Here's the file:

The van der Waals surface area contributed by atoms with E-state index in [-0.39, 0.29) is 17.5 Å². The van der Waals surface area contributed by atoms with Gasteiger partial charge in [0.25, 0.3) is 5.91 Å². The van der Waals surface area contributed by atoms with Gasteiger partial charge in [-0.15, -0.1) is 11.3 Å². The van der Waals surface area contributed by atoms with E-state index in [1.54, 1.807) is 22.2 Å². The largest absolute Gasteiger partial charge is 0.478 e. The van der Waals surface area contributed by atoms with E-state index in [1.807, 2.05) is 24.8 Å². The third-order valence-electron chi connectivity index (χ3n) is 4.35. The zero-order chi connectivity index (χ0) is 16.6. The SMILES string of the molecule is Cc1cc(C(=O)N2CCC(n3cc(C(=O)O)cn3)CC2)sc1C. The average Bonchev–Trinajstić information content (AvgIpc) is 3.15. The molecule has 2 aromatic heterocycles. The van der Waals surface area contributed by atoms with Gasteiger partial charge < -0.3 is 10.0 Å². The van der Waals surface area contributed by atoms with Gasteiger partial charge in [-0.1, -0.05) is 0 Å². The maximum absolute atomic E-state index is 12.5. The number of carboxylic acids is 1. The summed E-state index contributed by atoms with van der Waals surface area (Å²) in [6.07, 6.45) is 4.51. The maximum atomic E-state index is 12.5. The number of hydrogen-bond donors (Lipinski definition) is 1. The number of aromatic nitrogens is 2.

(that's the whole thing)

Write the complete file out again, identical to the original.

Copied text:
The van der Waals surface area contributed by atoms with E-state index in [-0.39, 0.29) is 17.5 Å². The van der Waals surface area contributed by atoms with Gasteiger partial charge in [0.25, 0.3) is 5.91 Å². The van der Waals surface area contributed by atoms with Gasteiger partial charge in [-0.15, -0.1) is 11.3 Å². The van der Waals surface area contributed by atoms with E-state index in [1.54, 1.807) is 22.2 Å². The largest absolute Gasteiger partial charge is 0.478 e. The van der Waals surface area contributed by atoms with E-state index in [1.807, 2.05) is 24.8 Å². The third-order valence-electron chi connectivity index (χ3n) is 4.35. The zero-order chi connectivity index (χ0) is 16.6. The SMILES string of the molecule is Cc1cc(C(=O)N2CCC(n3cc(C(=O)O)cn3)CC2)sc1C. The average Bonchev–Trinajstić information content (AvgIpc) is 3.15. The molecule has 2 aromatic heterocycles. The van der Waals surface area contributed by atoms with Gasteiger partial charge < -0.3 is 10.0 Å². The van der Waals surface area contributed by atoms with Gasteiger partial charge in [-0.1, -0.05) is 0 Å². The maximum absolute atomic E-state index is 12.5. The number of carboxylic acids is 1. The summed E-state index contributed by atoms with van der Waals surface area (Å²) in [6.07, 6.45) is 4.51. The maximum atomic E-state index is 12.5. The number of hydrogen-bond donors (Lipinski definition) is 1. The number of aromatic nitrogens is 2.